Timing might have hurt Craig Biggio's Hall of Fame chances

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Former Houston Astros star Craig Biggio came up 39 votes shy of making it into the Baseball Hall of Fame during voting Wednesday.  PAT SULLIVAN/ASSOCIATED PRESS
PAT SULLIVAN/ASSOCIATED PRESS
Former Houston Astros star Craig Biggio came up 39 votes shy of making it into the Baseball Hall of Fame during voting Wednesday.

Craig Biggio thinks he might have been bypassed for the Hall of Fame because he was on the ballot for the first time with several big stars linked to performance-enhancing drugs.

Biggio received the highest vote total in a year that produced no electees to Coopers­town on Wednesday. Biggio, 20th
on the career list with 3,060 hits, appeared
on 68.2 percent of the 569 ballots.

Steroids Era stars Barry Bonds, Roger Clemens and Sammy Sosa were also on the ballot for the first time and all fell far short of the required 75 percent. Biggio thinks it’s unfortunate if he was lumped in with others associated with performance-enhancing drugs

“I think it’s kind of unfair, but it’s the reality of the era that we played in,” he said. “Obviously some guys are guilty and others aren’t, and it’s painful for the ones that weren’t.”

Biggio retired after the 2007 season as Houston’s leader in games, at-bats, hits, runs, doubles, extra-base hits and total bases. He is second in franchise history in RBI and stolen bases and has the third-most home runs.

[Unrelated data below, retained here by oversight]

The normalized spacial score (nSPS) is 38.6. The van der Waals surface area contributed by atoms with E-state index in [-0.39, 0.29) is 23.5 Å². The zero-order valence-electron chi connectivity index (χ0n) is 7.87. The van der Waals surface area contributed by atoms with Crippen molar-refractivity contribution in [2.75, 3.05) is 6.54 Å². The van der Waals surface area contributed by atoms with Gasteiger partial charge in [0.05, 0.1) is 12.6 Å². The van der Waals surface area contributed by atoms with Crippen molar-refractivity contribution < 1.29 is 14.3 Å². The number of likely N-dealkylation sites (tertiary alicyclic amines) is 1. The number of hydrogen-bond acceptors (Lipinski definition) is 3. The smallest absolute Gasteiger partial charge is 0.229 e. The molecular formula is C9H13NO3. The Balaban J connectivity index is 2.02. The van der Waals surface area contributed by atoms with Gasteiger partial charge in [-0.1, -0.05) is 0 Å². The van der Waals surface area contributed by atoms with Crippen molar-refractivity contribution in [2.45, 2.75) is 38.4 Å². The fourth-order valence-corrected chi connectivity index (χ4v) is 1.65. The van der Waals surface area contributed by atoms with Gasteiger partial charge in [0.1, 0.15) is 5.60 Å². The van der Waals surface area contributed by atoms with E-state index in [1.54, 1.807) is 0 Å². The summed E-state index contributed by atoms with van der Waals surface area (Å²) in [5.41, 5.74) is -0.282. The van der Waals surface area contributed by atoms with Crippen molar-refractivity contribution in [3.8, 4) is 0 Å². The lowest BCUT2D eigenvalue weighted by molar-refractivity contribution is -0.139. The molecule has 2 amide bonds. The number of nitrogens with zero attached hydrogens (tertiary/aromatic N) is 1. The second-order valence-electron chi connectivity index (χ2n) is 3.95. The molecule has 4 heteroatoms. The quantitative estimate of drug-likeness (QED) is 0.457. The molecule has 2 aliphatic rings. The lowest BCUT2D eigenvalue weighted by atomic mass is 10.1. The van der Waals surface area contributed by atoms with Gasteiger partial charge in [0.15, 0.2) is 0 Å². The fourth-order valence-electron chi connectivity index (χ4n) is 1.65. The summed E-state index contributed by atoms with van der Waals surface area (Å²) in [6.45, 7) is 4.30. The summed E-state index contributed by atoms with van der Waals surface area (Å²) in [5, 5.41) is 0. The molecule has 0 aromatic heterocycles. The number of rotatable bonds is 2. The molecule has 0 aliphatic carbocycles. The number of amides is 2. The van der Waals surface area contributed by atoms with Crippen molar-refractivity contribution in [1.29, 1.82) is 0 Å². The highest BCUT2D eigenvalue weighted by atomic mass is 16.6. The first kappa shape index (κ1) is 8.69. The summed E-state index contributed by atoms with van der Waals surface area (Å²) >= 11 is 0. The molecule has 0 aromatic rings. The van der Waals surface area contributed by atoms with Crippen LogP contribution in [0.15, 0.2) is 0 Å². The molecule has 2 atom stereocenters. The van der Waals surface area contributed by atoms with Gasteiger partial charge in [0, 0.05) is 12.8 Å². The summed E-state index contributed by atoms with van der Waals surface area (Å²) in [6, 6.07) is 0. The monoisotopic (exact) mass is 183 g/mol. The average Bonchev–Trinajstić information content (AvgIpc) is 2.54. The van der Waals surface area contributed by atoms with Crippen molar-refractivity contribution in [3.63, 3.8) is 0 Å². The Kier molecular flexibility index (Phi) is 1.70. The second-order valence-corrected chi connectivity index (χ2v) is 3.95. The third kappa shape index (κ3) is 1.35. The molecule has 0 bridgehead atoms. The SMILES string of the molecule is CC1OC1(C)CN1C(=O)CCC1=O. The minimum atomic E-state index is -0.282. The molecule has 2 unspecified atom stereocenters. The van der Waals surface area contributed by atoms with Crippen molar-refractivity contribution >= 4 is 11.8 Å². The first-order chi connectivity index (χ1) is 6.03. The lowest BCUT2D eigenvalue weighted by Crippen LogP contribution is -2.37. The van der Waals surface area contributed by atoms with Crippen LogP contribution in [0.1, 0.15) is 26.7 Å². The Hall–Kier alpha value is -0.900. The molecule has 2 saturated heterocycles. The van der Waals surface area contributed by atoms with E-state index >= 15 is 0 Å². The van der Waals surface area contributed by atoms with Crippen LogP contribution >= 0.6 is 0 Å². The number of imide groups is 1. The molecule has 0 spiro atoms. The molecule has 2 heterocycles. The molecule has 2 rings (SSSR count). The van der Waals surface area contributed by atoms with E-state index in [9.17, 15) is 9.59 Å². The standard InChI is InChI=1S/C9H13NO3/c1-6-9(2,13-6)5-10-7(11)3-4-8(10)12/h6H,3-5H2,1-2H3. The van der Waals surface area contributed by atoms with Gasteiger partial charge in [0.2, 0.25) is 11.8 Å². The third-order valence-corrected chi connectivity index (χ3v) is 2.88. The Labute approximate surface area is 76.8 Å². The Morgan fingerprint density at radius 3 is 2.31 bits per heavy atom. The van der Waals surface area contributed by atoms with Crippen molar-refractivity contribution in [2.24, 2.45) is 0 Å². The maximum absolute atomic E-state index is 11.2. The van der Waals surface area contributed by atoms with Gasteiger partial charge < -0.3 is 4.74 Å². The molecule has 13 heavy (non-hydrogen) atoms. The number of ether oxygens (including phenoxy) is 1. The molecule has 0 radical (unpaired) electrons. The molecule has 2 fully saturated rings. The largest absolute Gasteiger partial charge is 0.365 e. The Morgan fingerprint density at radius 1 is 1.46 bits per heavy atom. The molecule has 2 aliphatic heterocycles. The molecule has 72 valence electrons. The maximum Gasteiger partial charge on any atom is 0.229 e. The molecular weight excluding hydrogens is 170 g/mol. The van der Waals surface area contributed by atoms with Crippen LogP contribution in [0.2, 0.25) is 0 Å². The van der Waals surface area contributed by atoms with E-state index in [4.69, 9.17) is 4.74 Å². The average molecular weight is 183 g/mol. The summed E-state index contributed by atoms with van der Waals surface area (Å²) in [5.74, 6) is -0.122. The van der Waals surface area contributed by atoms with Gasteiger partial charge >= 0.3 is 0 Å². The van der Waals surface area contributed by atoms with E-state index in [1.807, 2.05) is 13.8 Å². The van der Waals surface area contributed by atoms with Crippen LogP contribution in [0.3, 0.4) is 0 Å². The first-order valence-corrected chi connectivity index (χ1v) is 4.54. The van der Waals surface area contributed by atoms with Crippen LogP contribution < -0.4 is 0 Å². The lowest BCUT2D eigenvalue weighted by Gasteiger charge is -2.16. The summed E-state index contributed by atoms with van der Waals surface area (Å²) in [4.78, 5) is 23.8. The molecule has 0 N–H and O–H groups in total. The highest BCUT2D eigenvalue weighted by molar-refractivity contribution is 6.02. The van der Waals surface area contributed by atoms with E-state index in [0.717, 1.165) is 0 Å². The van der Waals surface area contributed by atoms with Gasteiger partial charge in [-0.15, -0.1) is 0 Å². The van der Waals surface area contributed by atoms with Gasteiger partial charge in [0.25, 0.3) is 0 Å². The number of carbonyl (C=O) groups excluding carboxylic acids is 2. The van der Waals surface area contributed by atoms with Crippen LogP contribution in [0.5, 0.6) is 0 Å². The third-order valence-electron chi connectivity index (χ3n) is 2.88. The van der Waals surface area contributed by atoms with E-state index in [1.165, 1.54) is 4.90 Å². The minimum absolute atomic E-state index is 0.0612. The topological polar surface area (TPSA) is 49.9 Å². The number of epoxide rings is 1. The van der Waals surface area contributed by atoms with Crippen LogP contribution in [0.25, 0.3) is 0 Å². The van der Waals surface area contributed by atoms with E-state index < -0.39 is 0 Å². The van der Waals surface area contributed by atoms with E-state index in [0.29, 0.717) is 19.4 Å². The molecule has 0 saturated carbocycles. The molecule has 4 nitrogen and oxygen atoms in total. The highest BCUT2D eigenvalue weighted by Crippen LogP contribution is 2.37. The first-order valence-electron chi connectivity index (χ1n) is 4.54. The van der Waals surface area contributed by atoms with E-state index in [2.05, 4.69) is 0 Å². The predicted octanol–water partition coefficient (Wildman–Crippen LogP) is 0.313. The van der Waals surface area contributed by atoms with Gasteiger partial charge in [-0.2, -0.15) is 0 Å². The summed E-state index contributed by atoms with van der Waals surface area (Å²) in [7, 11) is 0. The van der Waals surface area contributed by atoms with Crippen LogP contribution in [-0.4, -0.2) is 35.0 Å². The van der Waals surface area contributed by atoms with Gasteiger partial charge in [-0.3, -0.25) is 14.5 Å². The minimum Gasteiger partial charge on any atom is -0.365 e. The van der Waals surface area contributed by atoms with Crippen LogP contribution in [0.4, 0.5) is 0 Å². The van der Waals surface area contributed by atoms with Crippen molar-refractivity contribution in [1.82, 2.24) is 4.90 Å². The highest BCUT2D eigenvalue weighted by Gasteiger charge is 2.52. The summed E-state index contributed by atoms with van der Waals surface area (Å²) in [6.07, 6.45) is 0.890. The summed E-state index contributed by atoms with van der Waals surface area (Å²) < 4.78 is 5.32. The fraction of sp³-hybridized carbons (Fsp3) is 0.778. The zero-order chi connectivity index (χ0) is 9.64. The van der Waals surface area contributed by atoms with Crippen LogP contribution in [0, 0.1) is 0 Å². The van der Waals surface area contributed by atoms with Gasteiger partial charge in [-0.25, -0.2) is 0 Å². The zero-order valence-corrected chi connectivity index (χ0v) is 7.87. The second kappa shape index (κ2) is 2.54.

BRAVES: Announced 21 non-roster invitees for spring training this year.

Notable pitchers from the list include prospects Sean Gilmartin, J.R. Graham and Alex Wood. Left-handed relievers
Yohan Flande and Dusty Hughes.

Catcher Matt Pagnozzi and Evan Gattis could see time at the beginning of the season. Joe Terdoslavich, a sixth-round selection in 2010, is listed as an outfielder for spring camp.

DRUG TESTING: Major League Baseball will test for human growth hormone throughout the regular season and increase efforts to detect abnormal levels of testosterone.

Players were subject to blood testing for HGH during spring training last year, and Thursday’s agreement between management and the players’ association expands that throughout the season.
Those are in addition to urine tests for other performance-enhancing drugs.

Under the changes to baseball’s drug agreement, the World Anti-Doping Agency laboratory in Laval, Quebec, will keep records of each player, including his baseline ratio of testosterone to epitestosterone.

DIAMONDBACKS: A person with knowledge of the situation says outfielder Justin Upton vetoed a trade to Seattle.

The person asked to remain anonymous because Upton’s decision had not been made public. His contract gave him the power to turn down the trade.

Arizona has a glut of outfielders and Upton, a former All-Star, is by far the most marketable. FoxSports.com first reported the veto, which said Seattle offered four players in the deal.

INDIANS: Paul Dolan has been approved by MLB as the controlling owner of the team, taking over from his father Larry. The 53-year-old Dolan was voted approval at owners meeting on Thursday.


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